I had to hack my way through a jungle of Rose of Sharon to get to the front access hatch of the tumbler, and then scooped out the contents using an old pot that was retired from service years ago. The compost had finished nicely: crumbly, fine-grained, smell-free, with only a few of the compost balls that tend to form from the tumbling action of the ComposTumbler. I left some of it in the tumbler, partly to serve as a starter for the next batch of compost, partly because it was too hard to reach in and scoop everything out.
I was in the process of refilling the tumbler with some freshly-picked weeds and a pail full of kitchen scraps when I noticed a tiny insect on the side of the ComposTumbler. It looked like just some garden-variety insect critter except for one thing: it had two extensions on the front that looked for all the world like the claws of a scorpion.
I looked closer, thankful that my bifocals allowed me to focus on tiny things at close range, and saw...that I was going to need to grab my camera.
Yep, they were claws all right, not antennae or supersized mandibles. This guy looked for all the world like a scorpion without a tail or stinger. I made sure my Nikon Coolpix L4 was set to macro/closeup mode and leaned in to get a few photos.
|With my left index finger for size comparison.|
|"RAWR! I am teh scary! I haz CLAWS!"|
A few seconds of searching online (hours later, after much weeding and a very long shower) revealed that this is (shockingly enough) a pseudoscorpion, an ancient arachnid that traces its history back at least 380 million years. It is commonly found near compost heaps, especially "spent" compost heaps which have finished the business of composting, where it waits to catch and kill various insects, and occasionally hitch a flight on one! It is also found in dusty libraries (hence the alternate name "book scorpion") where it preys on insects that feed on books. Altogether a remarkable and beneficial critter to have around.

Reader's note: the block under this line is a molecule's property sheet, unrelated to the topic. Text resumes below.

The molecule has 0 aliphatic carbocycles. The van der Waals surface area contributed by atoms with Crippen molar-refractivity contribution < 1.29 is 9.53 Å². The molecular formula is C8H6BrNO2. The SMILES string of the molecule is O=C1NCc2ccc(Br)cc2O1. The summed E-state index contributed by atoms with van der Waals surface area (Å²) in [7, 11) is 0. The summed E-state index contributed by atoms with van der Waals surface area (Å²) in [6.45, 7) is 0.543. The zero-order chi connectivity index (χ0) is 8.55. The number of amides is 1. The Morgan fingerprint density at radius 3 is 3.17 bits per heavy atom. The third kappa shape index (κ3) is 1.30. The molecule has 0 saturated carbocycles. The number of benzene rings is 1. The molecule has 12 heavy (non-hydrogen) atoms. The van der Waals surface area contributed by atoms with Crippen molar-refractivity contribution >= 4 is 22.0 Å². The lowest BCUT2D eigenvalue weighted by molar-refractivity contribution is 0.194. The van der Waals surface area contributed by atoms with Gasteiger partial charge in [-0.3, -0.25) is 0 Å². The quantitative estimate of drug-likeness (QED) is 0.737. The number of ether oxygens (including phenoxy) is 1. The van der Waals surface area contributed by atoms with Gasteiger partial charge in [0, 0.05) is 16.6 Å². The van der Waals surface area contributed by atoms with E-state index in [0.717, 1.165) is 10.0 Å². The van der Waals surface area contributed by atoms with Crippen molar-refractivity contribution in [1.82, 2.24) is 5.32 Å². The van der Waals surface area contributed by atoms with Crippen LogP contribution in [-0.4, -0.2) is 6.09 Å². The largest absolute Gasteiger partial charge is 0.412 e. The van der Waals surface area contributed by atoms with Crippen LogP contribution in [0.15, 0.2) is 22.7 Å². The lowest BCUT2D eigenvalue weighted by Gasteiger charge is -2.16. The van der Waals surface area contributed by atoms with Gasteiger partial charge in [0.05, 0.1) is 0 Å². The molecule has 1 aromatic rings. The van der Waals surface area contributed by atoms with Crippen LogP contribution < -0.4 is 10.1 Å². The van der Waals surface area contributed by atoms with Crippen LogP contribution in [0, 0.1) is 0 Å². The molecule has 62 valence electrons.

To get these photos I had to have my camera lens less than an inch away from the dear little pseudoscorpion. It reacted to the proximity of the camera, or me, or maybe just the flash, and it turned and moved and waved its claws at me. After a while I was done taking photos, took my camera back inside the house, and got back to the business of weeding. The pseudoscorpion stayed in place throughout the afternoon and into the evening. At the end of the day, as the twilight was fading into darkness, I put my last load of weeds into the ComposTumbler and gave it the recommended three spins. I checked to see if my new arachnid friend was still hanging on. It was.
All my life I've been keeping my eyes open, always trying to notice interesting things, yet in all this time I have never before seen a pseudoscorpion. How many more fascinating things are out there waiting to be seen for the first time - maybe in my own back yard?
More stuff about pseudoscorpions:
Ticks - Mites - "False Scorpions" Flickr - Photo Sharing!